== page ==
In embodiments, certain properties of the resultant carbon may be controlled by modifying the pyrolysis conditions and selection of the composition of the metal organic salt. For example, in embodiments, all or part of the pyrolyzing may take place at temperatures of between about 650° C. and about 800° C., between about 650° C. and about 750° C., or about 710° C. Optionally, the metal organic salt comprises a nitrogen and carbon containing anion, such as nitrilotriacetate anion. The cation can be for example, of a lanthanide, of scandium, of gallium, or titanium and it can comprise an oxide of tungsten, molybdenum, zirconium, hafnium, tantalum or niobium. The cation may be trivalent, for example. In general, after pyrolysis, the oxide of the metal can be hexagonal or exhibit a hexagonal crystalline lattice.

After pyrolysis, the carbon may be exposed to various treatments. For example, in embodiments, after the pyrolyzing step, which can include forming a metal oxide and the carbon from the metal organic salt, the formed carbon may be treated with an acid, such as a mineral acid, to dissolve the metal oxide and to extract most, but optionally not all, of the metal oxide from the carbon. After extraction of most of the metal oxide, the carbon can be rinsed with water or with an aqueous solution, such as solution of an organic acid or base to remove the excess mineral acid.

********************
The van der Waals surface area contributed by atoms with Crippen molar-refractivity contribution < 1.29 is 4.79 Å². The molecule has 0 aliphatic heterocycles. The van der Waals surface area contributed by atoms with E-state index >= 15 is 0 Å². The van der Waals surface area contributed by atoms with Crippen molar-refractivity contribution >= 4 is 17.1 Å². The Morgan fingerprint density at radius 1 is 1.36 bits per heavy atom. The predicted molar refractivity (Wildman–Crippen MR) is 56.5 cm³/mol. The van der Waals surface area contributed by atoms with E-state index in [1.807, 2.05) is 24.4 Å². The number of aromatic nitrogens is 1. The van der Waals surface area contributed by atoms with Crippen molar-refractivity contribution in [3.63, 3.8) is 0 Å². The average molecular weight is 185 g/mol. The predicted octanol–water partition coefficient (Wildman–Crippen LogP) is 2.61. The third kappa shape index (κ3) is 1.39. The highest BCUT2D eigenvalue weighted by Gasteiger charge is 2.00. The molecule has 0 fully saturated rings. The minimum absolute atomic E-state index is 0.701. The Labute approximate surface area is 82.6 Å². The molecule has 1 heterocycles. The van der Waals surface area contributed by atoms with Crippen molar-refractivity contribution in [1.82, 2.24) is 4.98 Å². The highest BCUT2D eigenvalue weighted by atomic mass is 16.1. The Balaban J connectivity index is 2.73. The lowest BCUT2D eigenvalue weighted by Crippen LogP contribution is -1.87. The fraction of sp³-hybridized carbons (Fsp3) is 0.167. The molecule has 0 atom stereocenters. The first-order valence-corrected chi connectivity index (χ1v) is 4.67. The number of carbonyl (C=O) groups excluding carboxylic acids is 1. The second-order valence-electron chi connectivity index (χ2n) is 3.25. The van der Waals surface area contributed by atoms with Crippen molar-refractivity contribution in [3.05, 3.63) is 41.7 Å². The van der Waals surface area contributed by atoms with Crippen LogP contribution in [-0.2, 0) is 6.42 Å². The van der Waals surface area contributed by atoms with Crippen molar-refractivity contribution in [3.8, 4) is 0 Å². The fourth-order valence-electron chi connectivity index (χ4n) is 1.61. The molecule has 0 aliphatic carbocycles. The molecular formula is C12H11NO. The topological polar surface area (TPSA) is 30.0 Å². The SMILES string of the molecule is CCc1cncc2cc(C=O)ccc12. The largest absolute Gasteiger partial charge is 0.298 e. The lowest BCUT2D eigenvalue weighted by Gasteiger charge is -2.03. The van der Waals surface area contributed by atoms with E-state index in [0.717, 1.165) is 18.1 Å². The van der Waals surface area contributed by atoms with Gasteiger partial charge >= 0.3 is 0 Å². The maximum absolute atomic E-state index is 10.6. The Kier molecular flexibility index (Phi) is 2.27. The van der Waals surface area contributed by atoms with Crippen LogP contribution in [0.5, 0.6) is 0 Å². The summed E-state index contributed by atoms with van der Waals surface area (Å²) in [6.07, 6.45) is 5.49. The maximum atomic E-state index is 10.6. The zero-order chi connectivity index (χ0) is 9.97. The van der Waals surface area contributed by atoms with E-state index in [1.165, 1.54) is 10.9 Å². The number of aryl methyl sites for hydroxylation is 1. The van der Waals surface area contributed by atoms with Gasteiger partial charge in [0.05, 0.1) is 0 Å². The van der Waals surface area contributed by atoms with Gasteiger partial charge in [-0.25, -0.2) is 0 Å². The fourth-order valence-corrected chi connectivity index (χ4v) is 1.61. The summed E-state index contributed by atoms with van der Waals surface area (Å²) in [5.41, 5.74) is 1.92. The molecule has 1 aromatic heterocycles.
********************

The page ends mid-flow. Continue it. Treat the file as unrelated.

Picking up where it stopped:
FIG. 1 provides an overview of a method 100, in accordance with various embodiments. In one aspect, FIG. 1 provides a method of making a graphene-rich, optionally heavily nitrogen-doped carbon. It will be appreciated that method 100 may contain additional or fewer steps than those illustrated in FIG. 1.

At block 105, an optionally nitrogen-containing organic salt is obtained. Such a salt may be synthesized, for example, or otherwise provided. At block 110, the salt of is pyrolyzed to generate the graphene-rich but not graphitic, and optionally nitrogen-doped, carbon. At block 115, the graphene-rich carbon is optionally treated with an acid to remove the templating hexagonal metal oxide that is formed in the pyrolysis process.

The invention may be further understood by the following non-limiting examples.

EXAMPLE 1